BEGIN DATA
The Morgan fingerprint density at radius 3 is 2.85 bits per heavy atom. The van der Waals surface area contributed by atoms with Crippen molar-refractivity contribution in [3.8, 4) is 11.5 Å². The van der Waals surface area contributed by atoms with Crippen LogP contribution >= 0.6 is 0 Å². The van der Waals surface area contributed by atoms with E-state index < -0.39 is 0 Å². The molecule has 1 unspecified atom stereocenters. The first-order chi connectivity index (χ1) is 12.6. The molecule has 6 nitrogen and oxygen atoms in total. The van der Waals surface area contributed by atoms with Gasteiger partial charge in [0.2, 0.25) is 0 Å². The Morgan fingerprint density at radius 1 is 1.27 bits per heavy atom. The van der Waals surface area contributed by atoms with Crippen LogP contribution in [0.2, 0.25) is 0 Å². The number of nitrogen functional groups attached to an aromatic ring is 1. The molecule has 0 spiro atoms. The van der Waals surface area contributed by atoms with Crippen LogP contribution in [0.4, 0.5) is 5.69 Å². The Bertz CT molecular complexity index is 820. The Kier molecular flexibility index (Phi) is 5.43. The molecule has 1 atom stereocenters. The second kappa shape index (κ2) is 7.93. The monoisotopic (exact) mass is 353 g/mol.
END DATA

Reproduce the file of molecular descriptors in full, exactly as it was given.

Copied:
The Morgan fingerprint density at radius 3 is 2.85 bits per heavy atom. The van der Waals surface area contributed by atoms with Crippen molar-refractivity contribution in [3.8, 4) is 11.5 Å². The van der Waals surface area contributed by atoms with Crippen LogP contribution >= 0.6 is 0 Å². The van der Waals surface area contributed by atoms with E-state index < -0.39 is 0 Å². The molecule has 1 unspecified atom stereocenters. The first-order chi connectivity index (χ1) is 12.6. The molecule has 6 nitrogen and oxygen atoms in total. The van der Waals surface area contributed by atoms with Gasteiger partial charge in [0.2, 0.25) is 0 Å². The Morgan fingerprint density at radius 1 is 1.27 bits per heavy atom. The van der Waals surface area contributed by atoms with Crippen LogP contribution in [0.2, 0.25) is 0 Å². The number of nitrogen functional groups attached to an aromatic ring is 1. The molecule has 0 spiro atoms. The van der Waals surface area contributed by atoms with Crippen LogP contribution in [0.4, 0.5) is 5.69 Å². The Bertz CT molecular complexity index is 820. The Kier molecular flexibility index (Phi) is 5.43. The molecule has 1 atom stereocenters. The second kappa shape index (κ2) is 7.93. The monoisotopic (exact) mass is 353 g/mol.